|Grade span:||6 to 8|
|Duration:||Several 45- to 60-minute sessions|
Description:This sample lesson is one example of how you can implement the practice Exploring Science Through Projects and Problems. In this activity, students receive a mysterious case study about a girl who fainted. Using clues in the case study and additional research, students discover the problem and learn about diabetes, its symptoms, and treatment.
- Work collaboratively to solve a problem
- Use the inquiry process—hypothesizing, questioning, researching, analyzing data, and communicating results
- Understand health issues, specifically diabetes and nutrition
- Problem-based learning case study, What Happened to Mya? (PDF, 80K)
- Notebooks and pencils
- Computers for Internet research, word processing, and presentations
- Familiarize yourself with the case study and information about diabetes
- Identify and search Internet Web sites or other sources to guide student learning about Mya's symptoms in general and diabetes in particular.
What to Do:
- Engage students in the story of Mya by reading aloud the scenario for Day 1. On day 2 read the second scenario that will give the students more clues.
- Explore what happened to Mya. Discuss Mya's symptoms and list the data or clues provided in each scenario, as well as any questions students want to research. Working individually or in small groups, students should use computers or previously copied articles to find the answers to their questions. Remind students to take notes and cite the Web sites where they found answers. Monitor students and ask questions as they do research. By the second day, students should be able to focus their research on diabetes, its symptoms, and types. The following questions also appear on the handout. Ask students to answer each question and record their answers.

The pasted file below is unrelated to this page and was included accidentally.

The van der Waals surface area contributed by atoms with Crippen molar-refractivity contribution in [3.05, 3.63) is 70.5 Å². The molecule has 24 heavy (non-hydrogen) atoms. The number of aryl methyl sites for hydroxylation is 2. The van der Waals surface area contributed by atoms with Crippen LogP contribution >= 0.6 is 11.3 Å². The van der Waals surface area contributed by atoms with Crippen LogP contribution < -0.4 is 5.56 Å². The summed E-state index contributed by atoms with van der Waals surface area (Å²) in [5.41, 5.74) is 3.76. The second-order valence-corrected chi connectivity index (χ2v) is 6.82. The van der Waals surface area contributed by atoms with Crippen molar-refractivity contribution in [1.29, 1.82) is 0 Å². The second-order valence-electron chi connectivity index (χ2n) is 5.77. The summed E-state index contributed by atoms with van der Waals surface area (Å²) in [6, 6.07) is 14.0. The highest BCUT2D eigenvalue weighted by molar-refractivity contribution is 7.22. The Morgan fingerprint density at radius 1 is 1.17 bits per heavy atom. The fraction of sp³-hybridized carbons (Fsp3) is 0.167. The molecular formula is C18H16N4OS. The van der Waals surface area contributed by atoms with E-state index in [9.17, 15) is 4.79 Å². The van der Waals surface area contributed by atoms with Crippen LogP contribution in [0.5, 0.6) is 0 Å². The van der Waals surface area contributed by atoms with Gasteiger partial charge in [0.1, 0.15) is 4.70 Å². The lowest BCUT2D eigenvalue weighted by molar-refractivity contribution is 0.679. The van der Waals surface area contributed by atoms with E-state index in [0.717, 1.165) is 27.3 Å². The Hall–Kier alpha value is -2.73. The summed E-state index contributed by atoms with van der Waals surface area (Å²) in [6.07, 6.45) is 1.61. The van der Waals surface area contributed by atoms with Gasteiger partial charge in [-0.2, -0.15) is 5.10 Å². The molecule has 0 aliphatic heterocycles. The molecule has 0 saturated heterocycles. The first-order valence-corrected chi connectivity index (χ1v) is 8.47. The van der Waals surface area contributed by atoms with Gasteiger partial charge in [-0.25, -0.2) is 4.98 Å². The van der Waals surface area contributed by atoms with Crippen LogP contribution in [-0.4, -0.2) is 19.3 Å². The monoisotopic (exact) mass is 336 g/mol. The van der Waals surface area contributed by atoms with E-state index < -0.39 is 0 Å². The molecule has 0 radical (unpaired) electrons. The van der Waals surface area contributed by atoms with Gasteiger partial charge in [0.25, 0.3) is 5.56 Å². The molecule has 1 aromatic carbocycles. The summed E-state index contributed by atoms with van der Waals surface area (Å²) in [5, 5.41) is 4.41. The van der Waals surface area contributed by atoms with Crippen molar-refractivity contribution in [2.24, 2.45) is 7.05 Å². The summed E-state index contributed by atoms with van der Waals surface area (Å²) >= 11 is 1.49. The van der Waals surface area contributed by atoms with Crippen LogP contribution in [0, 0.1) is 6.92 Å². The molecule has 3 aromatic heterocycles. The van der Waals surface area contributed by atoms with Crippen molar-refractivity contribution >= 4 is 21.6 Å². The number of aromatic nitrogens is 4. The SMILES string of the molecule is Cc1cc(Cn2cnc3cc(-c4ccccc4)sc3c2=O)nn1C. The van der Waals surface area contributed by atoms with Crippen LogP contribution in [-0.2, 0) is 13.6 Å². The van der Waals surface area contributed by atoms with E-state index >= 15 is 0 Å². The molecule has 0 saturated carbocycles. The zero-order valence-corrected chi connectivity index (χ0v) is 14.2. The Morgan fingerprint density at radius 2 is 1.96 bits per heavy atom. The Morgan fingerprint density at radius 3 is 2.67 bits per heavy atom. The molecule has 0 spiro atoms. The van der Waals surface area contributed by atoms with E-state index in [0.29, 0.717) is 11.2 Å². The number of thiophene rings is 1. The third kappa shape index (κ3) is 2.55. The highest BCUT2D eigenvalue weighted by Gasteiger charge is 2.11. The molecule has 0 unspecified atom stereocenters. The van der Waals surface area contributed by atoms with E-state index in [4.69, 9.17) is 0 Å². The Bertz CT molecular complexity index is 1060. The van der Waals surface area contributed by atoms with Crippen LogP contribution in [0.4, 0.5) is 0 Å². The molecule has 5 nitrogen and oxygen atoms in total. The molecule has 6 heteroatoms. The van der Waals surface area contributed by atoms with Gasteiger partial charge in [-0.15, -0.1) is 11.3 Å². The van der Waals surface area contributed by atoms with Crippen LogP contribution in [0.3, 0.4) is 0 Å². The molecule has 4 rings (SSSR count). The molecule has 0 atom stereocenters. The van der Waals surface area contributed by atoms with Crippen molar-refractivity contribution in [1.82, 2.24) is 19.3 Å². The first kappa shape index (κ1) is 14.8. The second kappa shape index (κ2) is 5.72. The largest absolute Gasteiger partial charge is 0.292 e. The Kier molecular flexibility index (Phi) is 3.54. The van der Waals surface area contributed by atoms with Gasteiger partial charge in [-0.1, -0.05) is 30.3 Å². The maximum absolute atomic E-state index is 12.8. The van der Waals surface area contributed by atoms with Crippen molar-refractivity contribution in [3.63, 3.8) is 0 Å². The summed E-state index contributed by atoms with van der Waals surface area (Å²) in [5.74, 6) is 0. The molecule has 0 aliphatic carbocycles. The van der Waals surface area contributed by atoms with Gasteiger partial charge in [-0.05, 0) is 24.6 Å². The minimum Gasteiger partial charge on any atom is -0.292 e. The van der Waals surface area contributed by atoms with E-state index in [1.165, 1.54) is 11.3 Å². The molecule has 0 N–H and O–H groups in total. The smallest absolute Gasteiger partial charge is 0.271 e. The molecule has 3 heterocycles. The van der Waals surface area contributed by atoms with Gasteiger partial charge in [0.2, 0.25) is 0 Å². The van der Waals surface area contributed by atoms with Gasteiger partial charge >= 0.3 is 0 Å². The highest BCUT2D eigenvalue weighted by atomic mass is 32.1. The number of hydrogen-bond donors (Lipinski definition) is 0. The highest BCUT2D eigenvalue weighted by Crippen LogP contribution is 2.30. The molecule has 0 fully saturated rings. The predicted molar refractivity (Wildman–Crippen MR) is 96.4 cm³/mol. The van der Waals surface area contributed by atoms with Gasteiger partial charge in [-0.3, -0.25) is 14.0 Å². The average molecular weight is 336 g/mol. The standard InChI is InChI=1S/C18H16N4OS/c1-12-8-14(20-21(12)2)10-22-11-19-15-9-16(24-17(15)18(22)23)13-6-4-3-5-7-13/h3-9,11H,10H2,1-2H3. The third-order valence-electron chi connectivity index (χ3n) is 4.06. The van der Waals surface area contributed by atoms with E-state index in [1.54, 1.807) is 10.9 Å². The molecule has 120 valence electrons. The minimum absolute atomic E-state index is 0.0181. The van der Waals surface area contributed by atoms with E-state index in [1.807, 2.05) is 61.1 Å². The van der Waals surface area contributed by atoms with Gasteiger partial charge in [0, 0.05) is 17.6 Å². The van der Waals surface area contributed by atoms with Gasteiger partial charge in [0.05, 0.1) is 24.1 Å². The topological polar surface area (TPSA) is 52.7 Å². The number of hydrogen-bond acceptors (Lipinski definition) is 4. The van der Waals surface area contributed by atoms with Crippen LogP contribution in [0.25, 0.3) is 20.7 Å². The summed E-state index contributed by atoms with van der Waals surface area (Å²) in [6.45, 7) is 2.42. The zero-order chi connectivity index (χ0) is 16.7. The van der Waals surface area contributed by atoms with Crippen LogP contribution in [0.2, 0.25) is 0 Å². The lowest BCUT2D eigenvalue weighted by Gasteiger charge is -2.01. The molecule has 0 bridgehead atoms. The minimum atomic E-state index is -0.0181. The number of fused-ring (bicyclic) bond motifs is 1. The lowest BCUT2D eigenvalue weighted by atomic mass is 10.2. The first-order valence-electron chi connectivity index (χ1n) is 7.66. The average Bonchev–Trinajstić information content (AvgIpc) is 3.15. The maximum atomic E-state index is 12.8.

- Why do people faint?
- What is glucose, and what happens if you don't have enough?
- What are the symptoms of diabetes?
- What is the difference between type I and type II diabetes? What is the cause of diabetes? What is pre-diabetes?
- What is insulin, and what happens when a person has too much or too little?
- What kinds of exercise and nutrition are helpful in controlling and preventing diabetes?
- What do diabetics do to monitor their glucose levels?
- What complications are associated with diabetes?
- What can you do to prevent diabetes?
- How can you help a person with diabetes?
- Explain findings. Using the questions students asked and the notes they took, students should present their findings. Leave time for questions and answers, encouraging students to explain their answers and how they found them.
- Extend learning if time allows. Ask students to present the case and findings to younger students. Invite someone who is diabetic or who works with diabetics to talk to students about nutrition and diabetes. Have students plan healthy snacks for the afterschool center based on their new understandings. Collaborate with a local hospital or clinic to plan a family health night and include information on diabetes as well as free glucose testing.
Evaluate (Outcomes to look for):
- Students working together to problem solve
- Answers that reflect students' ability to make hypothesize (guess) what happened to Mya and develop follow-up questions to research
- Reading and research skills that help students find answers to their questions
- Good note-taking
- Presentations that reflect an understanding of diabetes and how it relates to Mya's symptoms
Learn More:Learn more about the 5Es.